Ultimately, the county closed this expensive collaborative program and the out-of-state company I worked for lost its contract.

It was true that the company I worked for had some pretty awesome training and that they have successfully expanded.

I continue to agree with much of what they have to convey about mental health. I wouldn’t even be so brazen as to conclude that they unilaterally discriminate against racial minorities.

But I contend that they did not know the ethos of the community in which they were operating. Though it’s not their fault that local people were insulted because they got the contract and attacked, the unhealthy attack back mode made a few heads roll, including mine. In the process, the strong local consumer base was denied the opportunity to run the peer support.

I believe what happened in Cook County is likely when a practice uses research to proclaim that fidelity measures are going to work anywhere. It’s a false sales pitch. It presumes there is no such thing as politics. It presumes that an academic elite is needed to train the masses of people who may well have walked a different path.

It releases all or nothing funding streams without taking into account that there are cultural factors at play, personalities, egos, cliques and competing financial incentives.

In the bee hive where I was hired, competing fidelity measures didn’t match. Local case managers and the employment IPS domain were highly critical of the peer domain in part for survival purposes. If peers could do what they could, jobs might be lost or pay cut.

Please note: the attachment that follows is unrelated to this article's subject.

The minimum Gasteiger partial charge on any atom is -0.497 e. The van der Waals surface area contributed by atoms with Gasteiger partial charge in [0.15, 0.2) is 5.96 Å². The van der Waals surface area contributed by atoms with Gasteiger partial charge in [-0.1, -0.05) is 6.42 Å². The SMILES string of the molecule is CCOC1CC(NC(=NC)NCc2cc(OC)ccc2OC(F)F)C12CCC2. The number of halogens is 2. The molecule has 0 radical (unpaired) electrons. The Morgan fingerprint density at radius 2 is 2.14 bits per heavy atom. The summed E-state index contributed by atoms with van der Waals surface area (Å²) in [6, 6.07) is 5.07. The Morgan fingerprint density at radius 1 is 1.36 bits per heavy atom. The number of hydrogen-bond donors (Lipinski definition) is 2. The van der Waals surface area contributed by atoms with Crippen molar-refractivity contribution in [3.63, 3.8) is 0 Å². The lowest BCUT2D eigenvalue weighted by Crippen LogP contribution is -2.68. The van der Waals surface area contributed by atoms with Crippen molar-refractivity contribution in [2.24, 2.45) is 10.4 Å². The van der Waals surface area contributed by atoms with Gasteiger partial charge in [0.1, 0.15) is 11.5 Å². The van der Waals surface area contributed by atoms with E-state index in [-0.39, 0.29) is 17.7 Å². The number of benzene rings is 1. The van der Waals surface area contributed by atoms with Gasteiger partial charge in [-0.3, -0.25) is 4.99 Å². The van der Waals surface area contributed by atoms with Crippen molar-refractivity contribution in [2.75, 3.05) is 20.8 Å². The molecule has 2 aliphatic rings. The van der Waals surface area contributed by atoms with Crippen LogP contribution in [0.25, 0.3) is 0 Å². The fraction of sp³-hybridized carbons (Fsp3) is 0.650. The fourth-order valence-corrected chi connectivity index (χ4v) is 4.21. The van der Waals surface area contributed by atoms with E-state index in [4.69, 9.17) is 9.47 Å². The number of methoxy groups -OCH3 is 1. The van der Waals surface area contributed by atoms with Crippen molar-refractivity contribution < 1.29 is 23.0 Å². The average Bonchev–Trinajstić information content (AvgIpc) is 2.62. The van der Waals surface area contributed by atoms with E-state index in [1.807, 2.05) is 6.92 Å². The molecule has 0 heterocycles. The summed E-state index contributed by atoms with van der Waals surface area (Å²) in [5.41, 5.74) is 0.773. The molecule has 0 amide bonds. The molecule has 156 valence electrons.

Recovery didn’t seem to be promoted because of a lack of collaboration and enormous amount of political infighting. Some disenfranchised workers blamed it on clients.

Recovery cannot be replicated in a uniform manner. I’d argue that what is more important is a healthy family mental health system that is in a cultural state of learning in order to meet people where they are.

In spite of the difficulties, the pilot program did transform some lives on the ground in ways that aren’t measurable. Although the dysfunction is memorable, I also learned a lot about different EBPs.

But my intial questions stand: Did all the money for all the promises of the evidence-based practices trickle down into the lives of the people served? Would the county not have been better off going to its strong consumer base, taking the ideas from these evidence-based practices and co-constructing locally sensitive recovery? Was imposing change in top-down ways based on the notion of a superior intelligentsia cost effective?

Theorists need to first define themselves culturally and then assert themselves locally. They need to interact with their local consumer base and not gear themselves up to sell their experience on a global market.

When it comes to practice of mental health, a theorist and a therapist need to constantly define the limits of themselves. They should not focus on growth and impose their values and experience in universal terms on others. Administrators must ease up on the evidence-based demands.

Bees photo available from Shutterstock

Shortcomings of Evidence-Based Practice in Community Health

Clyde Dee

Clyde Dee is an anonymous MFT and author of "Fighting for Freedom in America: Memoir of a "Schizophrenia" and Mainstream Cultural Delusions. Clyde writes from different states at different times. His blog site can be viewed at


APA Reference
Dee, C. (2016). Shortcomings of Evidence-Based Practice in Community Health. Psych Central. Retrieved on February 25, 2020, from


Scientifically Reviewed
Last updated: 18 Jan 2016
Last reviewed: By John M. Grohol, Psy.D. on 18 Jan 2016